Compared to other states, Minnesota currently has the fifth steepest percent decline in public sector employment compared to the pre-pandemic level (February 2020 compared to December 2022) using CES employment data.3 Minnesota's public employment shortfall is topped by larger shortfalls in New Hampshire, Louisiana, West Virginia and Ohio. Only five states (Alabama, North Dakota, Utah, Maryland and Idaho) have completely recovered all public sector jobs lost over the pandemic.

Unadjusted CES employment estimates are used in Figure 3 to breakdown Minnesota's lagging public employment in greater detail over the pandemic. When using unadjusted employment data, the only valid comparison is comparing the same month from year to year, making an over-the-year comparison. In Figure 3, employment levels for each month from January 2020 to January 2023 are compared to corresponding 2019 months.

Minnesota Government Employment Recovery from Pandemic

Government job loss during the pandemic has been concentrated in local government. During the first year of the pandemic local education jobs were slightly lower in local government units outside of education. Currently job loss is slightly lower at county, city, township offices than at local public schools. The deepest cuts were early in 2020 in local government jobs outside of education. Native American casino-related employment is included in non-education local government employment so the large drop from April to June 2022 in non-education local government employment was partially related to the shuttering of casinos during the early months of the pandemic.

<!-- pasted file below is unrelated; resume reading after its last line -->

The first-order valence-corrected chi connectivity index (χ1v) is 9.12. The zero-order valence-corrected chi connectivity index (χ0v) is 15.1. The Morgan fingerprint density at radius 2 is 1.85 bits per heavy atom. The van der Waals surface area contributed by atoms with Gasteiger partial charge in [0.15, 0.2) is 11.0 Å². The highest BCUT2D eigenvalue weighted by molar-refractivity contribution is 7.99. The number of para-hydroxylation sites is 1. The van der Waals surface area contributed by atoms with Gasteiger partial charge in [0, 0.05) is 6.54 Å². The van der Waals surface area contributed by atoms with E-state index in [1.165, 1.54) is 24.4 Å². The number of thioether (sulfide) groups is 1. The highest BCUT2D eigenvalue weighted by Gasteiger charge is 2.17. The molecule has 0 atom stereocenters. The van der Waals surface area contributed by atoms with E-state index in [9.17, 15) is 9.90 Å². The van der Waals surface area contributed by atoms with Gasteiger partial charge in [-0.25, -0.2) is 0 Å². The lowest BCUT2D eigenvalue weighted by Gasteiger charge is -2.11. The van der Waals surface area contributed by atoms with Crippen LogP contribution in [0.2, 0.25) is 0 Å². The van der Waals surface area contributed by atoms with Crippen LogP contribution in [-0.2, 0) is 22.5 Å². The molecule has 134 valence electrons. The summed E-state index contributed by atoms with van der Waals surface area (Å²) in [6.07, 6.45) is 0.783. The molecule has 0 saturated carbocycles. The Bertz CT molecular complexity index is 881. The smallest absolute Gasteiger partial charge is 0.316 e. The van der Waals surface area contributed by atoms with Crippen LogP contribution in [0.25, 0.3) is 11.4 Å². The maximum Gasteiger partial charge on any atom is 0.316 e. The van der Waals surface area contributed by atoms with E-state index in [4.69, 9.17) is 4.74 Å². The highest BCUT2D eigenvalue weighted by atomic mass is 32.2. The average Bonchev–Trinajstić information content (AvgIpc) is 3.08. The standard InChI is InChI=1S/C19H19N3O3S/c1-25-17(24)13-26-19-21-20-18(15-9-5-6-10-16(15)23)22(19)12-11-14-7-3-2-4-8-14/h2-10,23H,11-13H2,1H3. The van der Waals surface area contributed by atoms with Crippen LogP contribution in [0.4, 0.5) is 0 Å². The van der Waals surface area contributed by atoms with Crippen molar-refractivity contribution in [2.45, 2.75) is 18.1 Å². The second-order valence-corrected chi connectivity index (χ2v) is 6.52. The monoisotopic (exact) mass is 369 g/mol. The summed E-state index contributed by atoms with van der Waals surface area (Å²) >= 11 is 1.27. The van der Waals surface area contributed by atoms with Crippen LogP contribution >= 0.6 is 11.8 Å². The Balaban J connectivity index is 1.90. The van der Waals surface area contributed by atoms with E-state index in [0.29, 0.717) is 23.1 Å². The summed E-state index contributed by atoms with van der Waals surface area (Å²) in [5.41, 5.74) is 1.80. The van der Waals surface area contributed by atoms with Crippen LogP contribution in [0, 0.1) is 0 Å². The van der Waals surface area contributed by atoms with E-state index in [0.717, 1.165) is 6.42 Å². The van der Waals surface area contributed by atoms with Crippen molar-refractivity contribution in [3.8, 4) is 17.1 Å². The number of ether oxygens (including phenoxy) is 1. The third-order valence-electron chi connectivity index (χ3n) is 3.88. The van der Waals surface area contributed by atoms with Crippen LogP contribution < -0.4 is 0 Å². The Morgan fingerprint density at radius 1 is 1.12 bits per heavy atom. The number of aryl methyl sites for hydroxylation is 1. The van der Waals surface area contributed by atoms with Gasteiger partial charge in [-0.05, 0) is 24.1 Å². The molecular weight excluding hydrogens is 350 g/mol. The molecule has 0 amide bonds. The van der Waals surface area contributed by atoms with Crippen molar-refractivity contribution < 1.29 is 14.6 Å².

U.S. Postal Service jobs, which hardly changed during 2020, have resumed a long-term gradual decline and are roughly 600 jobs below 2019 levels. Federal government employment outside of Postal Service jobs have inched above pre-pandemic levels during the last few months of 2022 and are now roughly 900 jobs above 2019 levels.

State government education jobs continued to decline in 2022 as Minnesota's public higher education institutions adjust to shrinking student enrollment. Enrollment numbers are falling as the college age population declines and a very tight labor market boosts the chances of landing a job without needing college credentials. State government education employment at the end of 2022 is roughly 2,000 jobs below 2019 levels. State government employment outside of education has recovered all its pandemic period decline and currently 200 jobs above pre-pandemic level.

More notably, local government education employment (at public elementary and secondary schools) remains 6,000 jobs (4%) below pre-pandemic levels. Declining enrollment at public schools due to students moving to private and charter schools, the falling overall school age population, and a shortage of qualified applicants for job vacancies have combined to slow the recovery of local government education staffing.

Local government employment outside of education was roughly 5,000 jobs (3.4%) short of its pre-pandemic level at the end of 2022. This employment gap in counties, cities and townships covers a wide variety of services. For example, Hospitals; Executive, Legislative, & Other General Government Support; Accommodation and Amusement, Gambling & Recreation; Nursing & Residential Care Facilities; Transportation & Ground Passenger Transportation; and Justice, Public Order & Safety Activities are where most of the employment shortfalls exist.

Table 1 lists the top 20 occupations in state and local government outside of education and hospitals. Only a few jobs listed in the table are employed predominately in the public sector. The other common jobs in the public sector are also common jobs in the private sector, meaning that public employers are competing with private employers when hiring for open positions, which can make hiring more difficult.